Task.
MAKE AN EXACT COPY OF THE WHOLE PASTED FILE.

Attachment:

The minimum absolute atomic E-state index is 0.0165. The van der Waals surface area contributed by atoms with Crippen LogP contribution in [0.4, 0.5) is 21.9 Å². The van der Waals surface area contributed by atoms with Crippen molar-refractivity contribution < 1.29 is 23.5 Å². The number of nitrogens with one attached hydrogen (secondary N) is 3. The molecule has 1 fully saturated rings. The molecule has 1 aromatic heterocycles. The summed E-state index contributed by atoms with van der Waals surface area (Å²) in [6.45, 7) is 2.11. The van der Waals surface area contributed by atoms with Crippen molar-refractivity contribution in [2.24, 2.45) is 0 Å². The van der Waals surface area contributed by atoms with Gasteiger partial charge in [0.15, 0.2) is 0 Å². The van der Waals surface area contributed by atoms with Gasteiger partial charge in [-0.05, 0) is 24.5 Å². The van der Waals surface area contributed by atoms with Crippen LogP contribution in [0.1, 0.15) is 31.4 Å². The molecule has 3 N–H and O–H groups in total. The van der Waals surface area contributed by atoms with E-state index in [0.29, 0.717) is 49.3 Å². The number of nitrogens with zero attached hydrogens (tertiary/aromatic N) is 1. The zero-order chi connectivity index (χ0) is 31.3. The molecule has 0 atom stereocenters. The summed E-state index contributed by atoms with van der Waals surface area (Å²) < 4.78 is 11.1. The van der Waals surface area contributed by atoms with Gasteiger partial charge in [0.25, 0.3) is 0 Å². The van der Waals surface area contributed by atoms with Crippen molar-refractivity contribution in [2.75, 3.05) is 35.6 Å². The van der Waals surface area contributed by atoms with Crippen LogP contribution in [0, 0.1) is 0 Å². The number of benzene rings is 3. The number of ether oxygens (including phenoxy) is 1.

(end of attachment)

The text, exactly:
The minimum absolute atomic E-state index is 0.0165. The van der Waals surface area contributed by atoms with Crippen LogP contribution in [0.4, 0.5) is 21.9 Å². The van der Waals surface area contributed by atoms with Crippen molar-refractivity contribution < 1.29 is 23.5 Å². The number of nitrogens with one attached hydrogen (secondary N) is 3. The molecule has 1 fully saturated rings. The molecule has 1 aromatic heterocycles. The summed E-state index contributed by atoms with van der Waals surface area (Å²) in [6.45, 7) is 2.11. The van der Waals surface area contributed by atoms with Crippen molar-refractivity contribution in [2.24, 2.45) is 0 Å². The van der Waals surface area contributed by atoms with Gasteiger partial charge in [0.15, 0.2) is 0 Å². The van der Waals surface area contributed by atoms with Gasteiger partial charge in [-0.05, 0) is 24.5 Å². The van der Waals surface area contributed by atoms with Crippen LogP contribution in [0.1, 0.15) is 31.4 Å². The molecule has 3 N–H and O–H groups in total. The van der Waals surface area contributed by atoms with E-state index in [0.29, 0.717) is 49.3 Å². The number of nitrogens with zero attached hydrogens (tertiary/aromatic N) is 1. The zero-order chi connectivity index (χ0) is 31.3. The molecule has 0 atom stereocenters. The summed E-state index contributed by atoms with van der Waals surface area (Å²) < 4.78 is 11.1. The van der Waals surface area contributed by atoms with Gasteiger partial charge in [0.25, 0.3) is 0 Å². The van der Waals surface area contributed by atoms with Crippen molar-refractivity contribution in [2.75, 3.05) is 35.6 Å². The van der Waals surface area contributed by atoms with Crippen LogP contribution in [0, 0.1) is 0 Å². The number of benzene rings is 3. The number of ether oxygens (including phenoxy) is 1.